The rapid rise and costly fall of Health Republic Insurance of New York, the largest nonprofit health insurance “co-op” established under President Obama’s Affordable Care Act, is a cautionary tale.

Put simply, state officials squeezed insurers so hard for lower rates — likely for the political goal of making health reform look good — that they helped sink the co-op’s finances.

Despite heavy federal subsidies and robust enrollment growth, the company lost money so fast state regulators forced it to shut down by Nov. 30, on barely two months’ notice. The collapse disrupted coverage for 215,000 customers, stuck hospitals and other health providers with hundreds of millions of dollars in unpaid claims and left federal taxpayers with a quarter-billion dollars of uncollectible debt.

It wasn’t an isolated case. Of 23 insurance co-ops launched under President Obama’s health-reform law, 12 will be out of business by Jan. 1. That failure rate of more than 50 percent raises obvious questions about the workability of the co-op model and Washington’s management.

Yet of more direct concern for New York is an apparent breakdown in state oversight.

Health Republic’s growing financial troubles should’ve been no surprise to insurance regulators at the Department of Financial Services. The company’s filings showed steep operating losses, mounting debt, unanticipated costs and heavy reliance on a federal subsidy Congress slashed in 2014.

Yet the state didn’t intervene to order an increase in Health Republic’s premiums, as other states did in similar situations. Instead, it repeatedly cut the company’s premiums below what the insurer had requested, aggravating the co-op’s losses. The department’s most recent cut was announced in July, less than two months before Albany moved to shut the insurer down.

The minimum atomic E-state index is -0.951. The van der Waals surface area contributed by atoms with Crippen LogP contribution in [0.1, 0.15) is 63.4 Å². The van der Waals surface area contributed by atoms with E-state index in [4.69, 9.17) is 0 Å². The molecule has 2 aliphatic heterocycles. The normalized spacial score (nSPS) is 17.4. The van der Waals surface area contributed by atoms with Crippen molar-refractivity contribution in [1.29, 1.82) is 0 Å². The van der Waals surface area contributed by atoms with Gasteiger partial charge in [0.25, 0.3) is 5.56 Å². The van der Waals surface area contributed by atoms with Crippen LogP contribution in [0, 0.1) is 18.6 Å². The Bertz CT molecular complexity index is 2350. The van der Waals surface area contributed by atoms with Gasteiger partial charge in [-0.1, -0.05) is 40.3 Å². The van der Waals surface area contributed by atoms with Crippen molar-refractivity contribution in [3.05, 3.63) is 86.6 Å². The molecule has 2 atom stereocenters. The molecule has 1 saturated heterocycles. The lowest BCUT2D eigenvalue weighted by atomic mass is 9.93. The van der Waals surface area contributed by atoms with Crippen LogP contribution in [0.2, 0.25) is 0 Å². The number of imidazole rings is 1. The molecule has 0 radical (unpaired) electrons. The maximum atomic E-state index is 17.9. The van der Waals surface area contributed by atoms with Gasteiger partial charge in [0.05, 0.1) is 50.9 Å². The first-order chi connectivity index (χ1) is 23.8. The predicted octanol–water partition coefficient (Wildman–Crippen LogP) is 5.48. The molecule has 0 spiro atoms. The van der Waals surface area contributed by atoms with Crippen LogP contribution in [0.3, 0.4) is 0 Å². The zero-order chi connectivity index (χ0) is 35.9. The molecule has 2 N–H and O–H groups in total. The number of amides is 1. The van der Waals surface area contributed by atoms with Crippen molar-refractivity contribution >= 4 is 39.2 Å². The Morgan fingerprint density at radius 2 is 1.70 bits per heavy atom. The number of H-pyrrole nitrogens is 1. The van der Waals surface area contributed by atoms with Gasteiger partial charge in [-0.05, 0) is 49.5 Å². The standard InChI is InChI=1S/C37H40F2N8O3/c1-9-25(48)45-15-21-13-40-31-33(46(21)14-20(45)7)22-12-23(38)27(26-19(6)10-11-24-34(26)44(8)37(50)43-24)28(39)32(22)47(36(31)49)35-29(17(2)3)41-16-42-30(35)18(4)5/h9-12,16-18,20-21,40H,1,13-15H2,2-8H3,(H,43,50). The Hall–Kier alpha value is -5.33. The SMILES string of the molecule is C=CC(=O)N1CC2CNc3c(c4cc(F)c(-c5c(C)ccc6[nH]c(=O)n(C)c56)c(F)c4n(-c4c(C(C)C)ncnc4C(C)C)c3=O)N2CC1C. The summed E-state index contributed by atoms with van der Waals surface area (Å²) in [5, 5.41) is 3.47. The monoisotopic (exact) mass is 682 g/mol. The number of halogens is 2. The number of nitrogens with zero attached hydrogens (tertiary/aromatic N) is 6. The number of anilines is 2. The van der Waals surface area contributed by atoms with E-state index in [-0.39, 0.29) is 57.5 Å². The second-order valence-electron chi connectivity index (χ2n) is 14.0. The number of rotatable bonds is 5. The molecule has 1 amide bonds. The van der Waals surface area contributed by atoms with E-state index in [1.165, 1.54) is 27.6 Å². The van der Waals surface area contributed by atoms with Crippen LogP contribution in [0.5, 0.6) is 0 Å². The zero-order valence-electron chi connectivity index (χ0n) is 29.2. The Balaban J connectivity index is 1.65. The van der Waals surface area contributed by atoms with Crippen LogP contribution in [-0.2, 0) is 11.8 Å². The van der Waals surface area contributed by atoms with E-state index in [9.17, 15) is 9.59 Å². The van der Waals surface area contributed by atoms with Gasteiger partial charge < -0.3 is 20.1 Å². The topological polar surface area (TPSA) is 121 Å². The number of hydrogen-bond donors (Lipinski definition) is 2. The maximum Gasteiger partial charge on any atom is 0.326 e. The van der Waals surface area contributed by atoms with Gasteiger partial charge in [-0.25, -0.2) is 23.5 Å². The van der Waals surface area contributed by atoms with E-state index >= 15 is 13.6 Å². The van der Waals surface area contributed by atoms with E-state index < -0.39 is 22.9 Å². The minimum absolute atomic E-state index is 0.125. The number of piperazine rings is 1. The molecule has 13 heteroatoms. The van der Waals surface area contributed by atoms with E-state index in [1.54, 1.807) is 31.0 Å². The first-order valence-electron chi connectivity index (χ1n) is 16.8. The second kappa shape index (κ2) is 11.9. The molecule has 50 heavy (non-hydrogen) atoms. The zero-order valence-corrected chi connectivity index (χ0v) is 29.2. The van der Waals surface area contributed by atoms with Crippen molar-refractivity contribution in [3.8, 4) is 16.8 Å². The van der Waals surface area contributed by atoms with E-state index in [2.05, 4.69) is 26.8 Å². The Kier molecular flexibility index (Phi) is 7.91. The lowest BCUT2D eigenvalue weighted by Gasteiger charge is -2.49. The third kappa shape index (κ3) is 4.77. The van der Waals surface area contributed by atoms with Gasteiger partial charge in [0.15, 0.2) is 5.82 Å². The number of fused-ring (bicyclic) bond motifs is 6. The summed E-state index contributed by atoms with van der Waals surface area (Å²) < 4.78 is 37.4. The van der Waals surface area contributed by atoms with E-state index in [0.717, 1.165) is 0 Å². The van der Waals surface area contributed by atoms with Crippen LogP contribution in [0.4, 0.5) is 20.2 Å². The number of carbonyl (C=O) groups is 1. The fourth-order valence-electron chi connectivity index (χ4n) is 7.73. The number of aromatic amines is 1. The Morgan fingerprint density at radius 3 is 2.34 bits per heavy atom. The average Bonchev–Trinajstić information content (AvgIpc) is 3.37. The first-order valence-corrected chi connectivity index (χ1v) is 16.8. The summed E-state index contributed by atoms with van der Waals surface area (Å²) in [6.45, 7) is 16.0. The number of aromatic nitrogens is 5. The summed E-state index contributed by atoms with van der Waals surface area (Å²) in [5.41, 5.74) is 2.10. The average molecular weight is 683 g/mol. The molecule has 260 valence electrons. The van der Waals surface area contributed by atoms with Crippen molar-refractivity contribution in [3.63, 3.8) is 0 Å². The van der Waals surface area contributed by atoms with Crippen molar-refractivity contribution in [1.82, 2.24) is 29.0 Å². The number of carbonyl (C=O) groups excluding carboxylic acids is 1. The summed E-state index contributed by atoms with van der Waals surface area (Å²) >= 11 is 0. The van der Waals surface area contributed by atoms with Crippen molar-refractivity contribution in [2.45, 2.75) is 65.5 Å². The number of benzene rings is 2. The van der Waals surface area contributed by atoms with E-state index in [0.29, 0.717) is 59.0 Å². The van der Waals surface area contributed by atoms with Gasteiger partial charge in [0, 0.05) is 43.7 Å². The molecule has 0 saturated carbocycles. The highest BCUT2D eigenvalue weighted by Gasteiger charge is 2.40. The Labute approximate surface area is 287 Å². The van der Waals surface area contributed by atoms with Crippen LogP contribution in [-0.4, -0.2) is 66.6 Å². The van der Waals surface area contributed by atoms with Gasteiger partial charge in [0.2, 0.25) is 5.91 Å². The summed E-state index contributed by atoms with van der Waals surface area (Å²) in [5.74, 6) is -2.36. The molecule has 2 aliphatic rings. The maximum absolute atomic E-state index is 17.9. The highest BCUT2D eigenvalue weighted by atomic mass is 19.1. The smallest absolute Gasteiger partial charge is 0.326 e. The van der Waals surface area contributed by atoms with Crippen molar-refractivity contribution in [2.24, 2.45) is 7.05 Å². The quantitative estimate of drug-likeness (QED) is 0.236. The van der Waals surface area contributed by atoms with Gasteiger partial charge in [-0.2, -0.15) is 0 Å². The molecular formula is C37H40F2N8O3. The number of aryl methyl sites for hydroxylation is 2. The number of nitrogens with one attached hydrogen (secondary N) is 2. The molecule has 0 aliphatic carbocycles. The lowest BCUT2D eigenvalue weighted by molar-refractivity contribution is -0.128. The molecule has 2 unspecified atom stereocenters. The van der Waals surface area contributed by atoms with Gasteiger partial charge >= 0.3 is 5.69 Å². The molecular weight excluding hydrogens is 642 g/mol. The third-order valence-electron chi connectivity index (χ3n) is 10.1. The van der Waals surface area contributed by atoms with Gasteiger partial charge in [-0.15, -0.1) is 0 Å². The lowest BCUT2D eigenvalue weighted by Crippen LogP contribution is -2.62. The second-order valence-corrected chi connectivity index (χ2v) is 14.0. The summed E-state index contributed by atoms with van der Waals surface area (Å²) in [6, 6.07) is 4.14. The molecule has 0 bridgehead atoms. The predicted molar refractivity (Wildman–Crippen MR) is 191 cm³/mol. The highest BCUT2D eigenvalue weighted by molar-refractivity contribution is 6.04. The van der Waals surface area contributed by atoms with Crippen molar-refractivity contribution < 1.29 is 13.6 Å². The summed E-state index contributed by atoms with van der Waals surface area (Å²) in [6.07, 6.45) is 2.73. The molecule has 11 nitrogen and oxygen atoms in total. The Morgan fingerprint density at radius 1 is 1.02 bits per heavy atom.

Aside from the political implications, it highlights a conflict between the department’s longstanding regulatory role — which is to assure that health plans are financially sound — and rate-setting authority granted by the Legislature in 2010.

A look at the trendline of annual premiums before and after enactment of that law, known as “prior approval,” suggests it’s having no clear impact on New York’s health-insurance costs compared to national averages. So consumers might be better off if Albany kept its entire regulatory focus on the financial health of insurance companies while leaving price-setting to market forces.

In fact, the numbers show the affordability gap between insurance costs in New York and those in the rest of the country dropped markedly after a previous prior-approval statute was fully repealed in 2000.

Since 2011, when the reinstated law took effect, the gap has returned to double digits in three of four years. So far, there’s no clear trend up or down, but certainly no justification for price controls.

The full story of Health Republic’s failure remains murky. After initially ordering the company to close by December, the DFS accelerated the closure to Nov. 30, saying it had learned the company’s finances were “substantially worse than the company previously reported to the state” and promising an investigation of the plans’ “inaccurate representations.”

Still, what Health Republic did report was worrisome enough: steady losses, heavy debt and mushrooming dependence on a federal subsidy that was slashed by Congress. Moreover, it was a brand-new company, built on an untested model, navigating the unpredictable tides of a rapidly changing health-care system.

If Albany spotted these red flags, it took no obvious steps to address them. What it did do was further reduce Health Republic’s inadequate premiums in an attempt to prioritize affordability.

A DFS spokesman declined to comment on these decisions or the ongoing investigation.

As regulators, officials and legislators study what went wrong, they should recognize that price-setting is a dangerous distraction from what should be their primary mission — preventing the next insurance-plan collapse.

If the goal is making health coverage more affordable, the surest way to achieve that isn’t for the state to impose price controls, but for it to roll back its own high taxes and costly coverage mandates.

Bill Hammond has two decades of experience covering New York government and health policy. This is adapted from a report issued today by the Empire Center for Public Policy.

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About the Author

Bill Hammond

As the Empire Center’s senior fellow for health policy, Bill Hammond tracks fast-moving developments in New York’s massive health care industry, with a focus on how decisions made in Albany and Washington affect the well-being of patients, providers, taxpayers and the state’s economy.

Read more by Bill Hammond

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